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In the Mirror of Death
My Own First Experience of death came when I was about seven. We were preparing to leave the eastern highlands to travel to central Tibet. Samten, one of the personal attendants of my master, was a wonderful monk who was kind to me during my childhood. He had a bright, round, chubby face, always ready to break into a smile. He was everyone's favorite in the monastery because he was so good-natured. Every day my master would give teachings and initiations and lead practices and rituals. Toward the end of the day, I would gather together my friends and act out a little theatrical performance, reenacting the morning's events. It was Samten who would always lend me the costumes my master had worn in the morning. He never refused me.
Then suddenly Samten fell ill, and it was clear he was not going to live. We had to postpone our departure. I will never forget the two weeks that followed. The rank smell of death hung like a cloud over everything, and whenever I think of that time, that smell comes back to me. The monastery was saturated with an intense awareness of death. This was not at all morbid or frightening, however; in the presence of my master, Samten's death took on a special significance. It became a teaching for us all.
Samten lay on a bed by the window in a small temple in my master's residence. I knew he was dying. From time to time I would go in and sit by him. He could not talk, and I was shocked by the change in his face, which was now so haggard and drawn. I realized that he was going to leave us and we would never see himagain. I felt intensely sad and lonely.
Samten's death was not an easy one. The sound of his labored breathing followed us everywhere, and we could smell his body decaying. The monastery was overwhelmingly silent except for this breathing. Everything focused on Samten.
Yet although there was so much suffering in Samten's prolonged dying, we could all see that deep down he had a peace and inner confidence about him. At first I could not explain this, but then I realized what it came from: his faith and his, training, and the presence of our master. And though I felt sad I knew then that if our master was there, everything would turn out all right, because he would be able to help Samten toward liberation. Later I came to know that it is the dream of any practitioner to die before his master and have the good fortune to be guided by him through death.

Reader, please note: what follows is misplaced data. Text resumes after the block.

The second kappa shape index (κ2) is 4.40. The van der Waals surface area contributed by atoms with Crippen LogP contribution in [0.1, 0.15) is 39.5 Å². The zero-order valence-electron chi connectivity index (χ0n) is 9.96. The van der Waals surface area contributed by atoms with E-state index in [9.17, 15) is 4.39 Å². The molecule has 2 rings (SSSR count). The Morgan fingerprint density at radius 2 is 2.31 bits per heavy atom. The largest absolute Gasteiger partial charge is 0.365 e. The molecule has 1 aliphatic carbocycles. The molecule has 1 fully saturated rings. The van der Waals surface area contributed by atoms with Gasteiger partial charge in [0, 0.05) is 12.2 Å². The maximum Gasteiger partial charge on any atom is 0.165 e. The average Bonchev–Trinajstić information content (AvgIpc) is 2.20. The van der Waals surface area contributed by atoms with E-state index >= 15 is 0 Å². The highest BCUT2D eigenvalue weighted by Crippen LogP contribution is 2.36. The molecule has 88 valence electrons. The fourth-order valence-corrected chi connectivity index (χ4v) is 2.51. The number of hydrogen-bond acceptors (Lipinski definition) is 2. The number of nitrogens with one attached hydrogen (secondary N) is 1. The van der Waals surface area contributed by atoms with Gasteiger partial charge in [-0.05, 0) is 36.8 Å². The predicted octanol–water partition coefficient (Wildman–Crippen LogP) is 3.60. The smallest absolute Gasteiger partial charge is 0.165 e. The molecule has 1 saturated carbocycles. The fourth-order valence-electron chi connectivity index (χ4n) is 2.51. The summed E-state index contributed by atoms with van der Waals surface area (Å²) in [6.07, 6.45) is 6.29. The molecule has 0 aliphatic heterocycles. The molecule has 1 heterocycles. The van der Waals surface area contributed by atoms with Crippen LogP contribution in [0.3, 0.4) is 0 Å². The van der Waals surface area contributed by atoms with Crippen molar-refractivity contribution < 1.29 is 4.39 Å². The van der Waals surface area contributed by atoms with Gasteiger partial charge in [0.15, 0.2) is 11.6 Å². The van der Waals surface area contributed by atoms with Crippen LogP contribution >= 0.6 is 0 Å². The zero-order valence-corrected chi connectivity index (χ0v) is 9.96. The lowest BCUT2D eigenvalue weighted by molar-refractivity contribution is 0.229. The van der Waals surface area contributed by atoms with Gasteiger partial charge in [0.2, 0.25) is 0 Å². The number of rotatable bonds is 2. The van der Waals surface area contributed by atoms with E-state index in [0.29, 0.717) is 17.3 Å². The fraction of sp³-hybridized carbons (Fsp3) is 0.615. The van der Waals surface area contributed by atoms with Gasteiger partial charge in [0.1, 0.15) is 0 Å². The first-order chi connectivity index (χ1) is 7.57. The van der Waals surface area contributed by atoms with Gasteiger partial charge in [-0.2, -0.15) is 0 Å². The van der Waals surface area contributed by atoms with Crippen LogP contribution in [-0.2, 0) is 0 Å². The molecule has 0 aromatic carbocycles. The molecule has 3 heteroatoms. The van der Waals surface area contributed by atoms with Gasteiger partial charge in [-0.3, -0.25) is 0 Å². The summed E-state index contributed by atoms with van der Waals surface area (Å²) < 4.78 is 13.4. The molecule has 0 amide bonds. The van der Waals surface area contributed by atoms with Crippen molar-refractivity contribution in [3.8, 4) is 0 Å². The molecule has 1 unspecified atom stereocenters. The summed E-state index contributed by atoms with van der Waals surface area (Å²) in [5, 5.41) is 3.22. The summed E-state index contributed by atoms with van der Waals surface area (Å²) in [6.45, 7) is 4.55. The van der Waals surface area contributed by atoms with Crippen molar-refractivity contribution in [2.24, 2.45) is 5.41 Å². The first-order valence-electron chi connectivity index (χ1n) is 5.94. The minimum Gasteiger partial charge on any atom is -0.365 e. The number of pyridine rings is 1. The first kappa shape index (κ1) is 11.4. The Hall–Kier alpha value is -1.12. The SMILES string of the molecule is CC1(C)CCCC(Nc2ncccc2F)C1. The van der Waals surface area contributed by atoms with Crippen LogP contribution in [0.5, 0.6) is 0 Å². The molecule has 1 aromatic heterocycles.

As Jamyang Khyentse guided Samten calmly through his dying, he introduced him to all the stages of the process he was going through, one by one. I was astonished by the precision of my master's knowledge, and by his confidence and peace. When my master was there, his peaceful confidence would reassure even the most anxious person. Now Jamyang Khyentse was revealing to us his fearlessness of death. Not that he ever treated death lightly: He often told us that he was afraid of it, and warned us against taking it naively or complacently, Yet what was it that allowed my master to face death in a way that was at once so sober and so lighthearted, so practical yet so mysteriously carefree? That question fascinated and absorbed me.
Samten's death shook me. At the age of seven, I had my first glimpse of the vast power of the tradition I was being made part of, and I began to understand the purpose of spiritual practice. Practice had given Samten an acceptance of death, as well as a clear understanding that suffering and pain can be part of a deep, natural process of purification. Practice had given my master a complete knowledge of what death is, and a precise technology for guiding individuals through it.
After Samten died we set off for Lhasa, the capital of Tibet, a tortuous three-month journey on horseback. From there we continued our pilgrimage to the sacred sites of central and southern Tibet. These are the holy places of the saints, kings, and scholars who brought Buddhism to Tibet from the seventh century onward. My master was the emanation of many masters of all traditions, and because of his reputation he was given a tumultuous reception everywhere we went.
For me that journey was extremely exciting, and has remained full of beautiful memories. Tibetans rise early, in order to make use of all the natural light. We would go to bed at dusk and rise before daybreak, and by first light the yaks carrying the baggage would be moving out. The tents would be struck, and the last ones to come down were the kitchen and my master's tent. A scout would go ahead to choose a good camping place, and we would stop and camp around noon for the rest of the day. I used to love to camp by a river and listen to the sound of the water, or to sit in the tent and hear the rain pattering on the roof.
We were a small party with about thirty tents in all. During the day I rode on a golden-colored horse next to my master. While we rode he gave teachings, told stories, practiced, and composed a number of practices specially for me. One day, as we drew near the sacred lake of Yamdrok Tso, and caught sight of the turquoise radiance of its waters, another Lama in our party, Lama Tseten, began to die.
The death of Lama Tseten proved another strong teaching for me. He was the tutor to my master's spiritual wife, Khandro Tiering Chodron, who is still alive today. The Tibetan Book of Living and Dying
. Copyright © by Sogyal Rinpoche. Reprinted by permission of HarperCollins Publishers, Inc. All rights reserved. Available now wherever books are sold.